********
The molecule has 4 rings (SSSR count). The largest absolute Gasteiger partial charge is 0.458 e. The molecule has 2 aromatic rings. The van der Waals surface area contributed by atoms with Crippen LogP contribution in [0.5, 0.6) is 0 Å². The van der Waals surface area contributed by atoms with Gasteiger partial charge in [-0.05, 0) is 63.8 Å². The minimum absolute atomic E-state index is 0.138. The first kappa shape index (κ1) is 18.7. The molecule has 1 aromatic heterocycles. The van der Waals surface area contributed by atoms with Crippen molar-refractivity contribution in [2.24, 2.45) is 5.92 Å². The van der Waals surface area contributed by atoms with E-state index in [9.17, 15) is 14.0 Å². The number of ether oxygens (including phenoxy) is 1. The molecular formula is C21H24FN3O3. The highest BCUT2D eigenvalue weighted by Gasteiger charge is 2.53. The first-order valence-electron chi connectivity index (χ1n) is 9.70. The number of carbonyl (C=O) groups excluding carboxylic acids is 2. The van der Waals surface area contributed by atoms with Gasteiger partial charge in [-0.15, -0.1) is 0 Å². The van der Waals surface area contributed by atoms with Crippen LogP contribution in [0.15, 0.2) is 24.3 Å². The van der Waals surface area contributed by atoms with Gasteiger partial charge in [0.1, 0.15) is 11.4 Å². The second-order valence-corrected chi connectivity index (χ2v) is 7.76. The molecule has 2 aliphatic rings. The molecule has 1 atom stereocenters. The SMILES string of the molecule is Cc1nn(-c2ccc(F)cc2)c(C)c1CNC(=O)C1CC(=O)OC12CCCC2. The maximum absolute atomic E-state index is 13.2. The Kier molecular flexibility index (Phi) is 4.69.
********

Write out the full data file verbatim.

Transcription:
The molecule has 4 rings (SSSR count). The largest absolute Gasteiger partial charge is 0.458 e. The molecule has 2 aromatic rings. The van der Waals surface area contributed by atoms with Crippen LogP contribution in [0.5, 0.6) is 0 Å². The van der Waals surface area contributed by atoms with Gasteiger partial charge in [-0.05, 0) is 63.8 Å². The minimum absolute atomic E-state index is 0.138. The first kappa shape index (κ1) is 18.7. The molecule has 1 aromatic heterocycles. The van der Waals surface area contributed by atoms with Crippen molar-refractivity contribution in [2.24, 2.45) is 5.92 Å². The van der Waals surface area contributed by atoms with E-state index in [9.17, 15) is 14.0 Å². The number of ether oxygens (including phenoxy) is 1. The molecular formula is C21H24FN3O3. The highest BCUT2D eigenvalue weighted by Gasteiger charge is 2.53. The first-order valence-electron chi connectivity index (χ1n) is 9.70. The number of carbonyl (C=O) groups excluding carboxylic acids is 2. The van der Waals surface area contributed by atoms with Gasteiger partial charge in [-0.15, -0.1) is 0 Å². The van der Waals surface area contributed by atoms with Crippen LogP contribution in [0.15, 0.2) is 24.3 Å². The van der Waals surface area contributed by atoms with Gasteiger partial charge in [0.1, 0.15) is 11.4 Å². The second-order valence-corrected chi connectivity index (χ2v) is 7.76. The molecule has 2 aliphatic rings. The molecule has 1 atom stereocenters. The SMILES string of the molecule is Cc1nn(-c2ccc(F)cc2)c(C)c1CNC(=O)C1CC(=O)OC12CCCC2. The maximum absolute atomic E-state index is 13.2. The Kier molecular flexibility index (Phi) is 4.69.